Saturday 17 February 2018

Celebrations have dimmed and the reality is kicking in

German Chancellor Angela Merkel arrives at the Chancellery in Berlin yesterday
German Chancellor Angela Merkel arrives at the Chancellery in Berlin yesterday
Caroline Crawford

Caroline Crawford

The celebrations have dimmed and it is time for the Greek public to digest their resounding No vote. Thoughts immediately turned yesterday to how the country would survive in the short term.

Banks remain closed with the only exceptions granted to pensioners who had not yet been issued with bank cards.

And while the daily limit is still €60, banks right around the country have now run out of €20 notes, leaving Greeks forced to settle for €50 a day.

As the government tried to allay fears about the country running out of cash, it extended free public transport throughout Athens.

While the metro and trams in the city had initially been free for customers for one week until the referendum, signs erected overnight stated that all such transport would now be free until further notice.

Workers in the tourist industry in Athens said the instability had caused a massive drop off in bookings, especially among Greeks.

"Our domestic market is gone, there are no bookings," said Richard Stanton (36) who works in an Athens tourist agency.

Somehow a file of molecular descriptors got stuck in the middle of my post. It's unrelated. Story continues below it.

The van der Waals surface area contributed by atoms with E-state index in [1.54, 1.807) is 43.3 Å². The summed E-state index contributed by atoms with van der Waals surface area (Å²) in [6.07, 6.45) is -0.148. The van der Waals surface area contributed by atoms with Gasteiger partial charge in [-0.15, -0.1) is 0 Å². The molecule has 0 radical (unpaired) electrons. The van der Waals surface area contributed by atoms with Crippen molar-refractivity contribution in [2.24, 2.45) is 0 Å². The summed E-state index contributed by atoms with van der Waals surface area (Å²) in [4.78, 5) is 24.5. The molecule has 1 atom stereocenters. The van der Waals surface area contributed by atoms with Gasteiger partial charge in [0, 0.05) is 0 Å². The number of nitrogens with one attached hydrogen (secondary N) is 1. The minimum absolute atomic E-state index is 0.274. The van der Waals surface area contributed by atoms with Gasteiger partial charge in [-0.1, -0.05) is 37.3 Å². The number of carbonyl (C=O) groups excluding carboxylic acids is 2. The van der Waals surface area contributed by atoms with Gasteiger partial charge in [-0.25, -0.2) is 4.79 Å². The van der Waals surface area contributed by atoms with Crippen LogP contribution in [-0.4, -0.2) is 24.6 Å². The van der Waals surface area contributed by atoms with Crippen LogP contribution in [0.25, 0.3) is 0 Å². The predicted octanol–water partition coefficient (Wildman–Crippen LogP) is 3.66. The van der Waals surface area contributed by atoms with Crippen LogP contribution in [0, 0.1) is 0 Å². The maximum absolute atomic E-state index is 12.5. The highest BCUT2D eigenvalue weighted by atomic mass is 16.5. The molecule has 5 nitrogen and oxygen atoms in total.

He said problems were now arising with paying their travel providers abroad.

"We have our cash in Greece as a company and we cannot access this cash. We are not able to pay our providers for tickets from outside. It is a very worrying time," the No voter added.

"I trust my country and I believe they do the right thing when voting. We will survive this."

George Gregorious (68) had worked for the Union of Airlines in Greece, representing airlines and tourist agencies. He lost his job last week.

"I had expected it to happen. There has been such a drop, they could not keep the jobs. If we do not reach an agreement soon it will be disastrous for Greece," he said.

The news that Finance Minister Yanis Varoufakis had resigned was met with mixed reactions.

Mr Gregorious had voted for the European deal, however, he expressed concern that the outspoken minister would no longer form part of any future negotiations.

"I like Varoufakis, I have read all his books and I admire him. While I did not agree with the plans he as part of Syriza put forward and I believe he as a minister reacted too powerfully, now is the moment when he is needed the most," he added.

At noon a large crowd gathered outside the Ministry of Finance to see Mr Varoufakis leave for the final time. Supporters mixed with journalists in the hope that the outspoken Minister would set off with one final swipe at the EU. However, the ex-minister and university lecturer for once kept his own counsel as he left the offices on motorbike.

Tina Myntz Zymaraki said she believed the decision by the divisive minister was the right one.

"I think it is a good compromise, that he is staying on board as an advisor but taking a step back as minister.

"Any Yes voter cannot stand the sight of him so I think this is a decent compromise as it appeases those who hate him," she added.

in Athens

Irish Independent

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